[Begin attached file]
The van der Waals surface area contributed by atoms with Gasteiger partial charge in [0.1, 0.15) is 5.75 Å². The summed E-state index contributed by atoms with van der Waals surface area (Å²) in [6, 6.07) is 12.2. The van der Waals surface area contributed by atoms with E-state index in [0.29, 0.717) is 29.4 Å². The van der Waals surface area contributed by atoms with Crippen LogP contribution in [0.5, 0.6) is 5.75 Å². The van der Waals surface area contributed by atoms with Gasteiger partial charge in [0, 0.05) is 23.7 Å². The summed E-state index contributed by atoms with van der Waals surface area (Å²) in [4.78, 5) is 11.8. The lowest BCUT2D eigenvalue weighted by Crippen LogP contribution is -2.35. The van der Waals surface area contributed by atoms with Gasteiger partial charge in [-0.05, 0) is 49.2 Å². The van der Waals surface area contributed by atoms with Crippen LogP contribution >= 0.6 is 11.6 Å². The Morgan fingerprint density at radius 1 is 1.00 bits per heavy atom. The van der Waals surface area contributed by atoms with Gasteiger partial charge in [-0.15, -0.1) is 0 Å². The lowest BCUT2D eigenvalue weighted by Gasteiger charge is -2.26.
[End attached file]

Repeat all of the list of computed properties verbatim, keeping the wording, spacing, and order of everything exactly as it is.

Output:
The van der Waals surface area contributed by atoms with Gasteiger partial charge in [0.1, 0.15) is 5.75 Å². The summed E-state index contributed by atoms with van der Waals surface area (Å²) in [6, 6.07) is 12.2. The van der Waals surface area contributed by atoms with E-state index in [0.29, 0.717) is 29.4 Å². The van der Waals surface area contributed by atoms with Crippen LogP contribution in [0.5, 0.6) is 5.75 Å². The van der Waals surface area contributed by atoms with Gasteiger partial charge in [0, 0.05) is 23.7 Å². The summed E-state index contributed by atoms with van der Waals surface area (Å²) in [4.78, 5) is 11.8. The lowest BCUT2D eigenvalue weighted by Crippen LogP contribution is -2.35. The van der Waals surface area contributed by atoms with Gasteiger partial charge in [-0.05, 0) is 49.2 Å². The van der Waals surface area contributed by atoms with Crippen LogP contribution >= 0.6 is 11.6 Å². The Morgan fingerprint density at radius 1 is 1.00 bits per heavy atom. The van der Waals surface area contributed by atoms with Gasteiger partial charge in [-0.15, -0.1) is 0 Å². The lowest BCUT2D eigenvalue weighted by Gasteiger charge is -2.26.